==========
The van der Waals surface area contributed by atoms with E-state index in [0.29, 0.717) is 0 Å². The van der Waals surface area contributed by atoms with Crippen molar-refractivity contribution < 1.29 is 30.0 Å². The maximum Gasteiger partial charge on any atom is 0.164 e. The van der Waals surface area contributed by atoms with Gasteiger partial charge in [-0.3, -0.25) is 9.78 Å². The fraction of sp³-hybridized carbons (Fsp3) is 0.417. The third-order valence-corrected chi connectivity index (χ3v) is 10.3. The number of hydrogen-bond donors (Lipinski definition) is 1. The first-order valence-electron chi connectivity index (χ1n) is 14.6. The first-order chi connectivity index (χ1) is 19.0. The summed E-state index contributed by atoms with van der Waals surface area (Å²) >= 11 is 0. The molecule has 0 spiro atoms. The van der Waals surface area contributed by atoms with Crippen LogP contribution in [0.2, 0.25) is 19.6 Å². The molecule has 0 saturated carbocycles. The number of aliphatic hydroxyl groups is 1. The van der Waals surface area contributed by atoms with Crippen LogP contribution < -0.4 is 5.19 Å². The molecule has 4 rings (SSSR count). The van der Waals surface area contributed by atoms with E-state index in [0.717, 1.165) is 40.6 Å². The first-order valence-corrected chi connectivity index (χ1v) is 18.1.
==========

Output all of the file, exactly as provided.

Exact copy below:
The van der Waals surface area contributed by atoms with E-state index in [0.29, 0.717) is 0 Å². The van der Waals surface area contributed by atoms with Crippen molar-refractivity contribution < 1.29 is 30.0 Å². The maximum Gasteiger partial charge on any atom is 0.164 e. The van der Waals surface area contributed by atoms with Gasteiger partial charge in [-0.3, -0.25) is 9.78 Å². The fraction of sp³-hybridized carbons (Fsp3) is 0.417. The third-order valence-corrected chi connectivity index (χ3v) is 10.3. The number of hydrogen-bond donors (Lipinski definition) is 1. The first-order valence-electron chi connectivity index (χ1n) is 14.6. The first-order chi connectivity index (χ1) is 19.0. The summed E-state index contributed by atoms with van der Waals surface area (Å²) >= 11 is 0. The molecule has 0 spiro atoms. The van der Waals surface area contributed by atoms with Crippen LogP contribution in [0.2, 0.25) is 19.6 Å². The molecule has 0 saturated carbocycles. The number of aliphatic hydroxyl groups is 1. The van der Waals surface area contributed by atoms with Crippen LogP contribution < -0.4 is 5.19 Å². The molecule has 4 rings (SSSR count). The van der Waals surface area contributed by atoms with E-state index in [0.717, 1.165) is 40.6 Å². The first-order valence-corrected chi connectivity index (χ1v) is 18.1.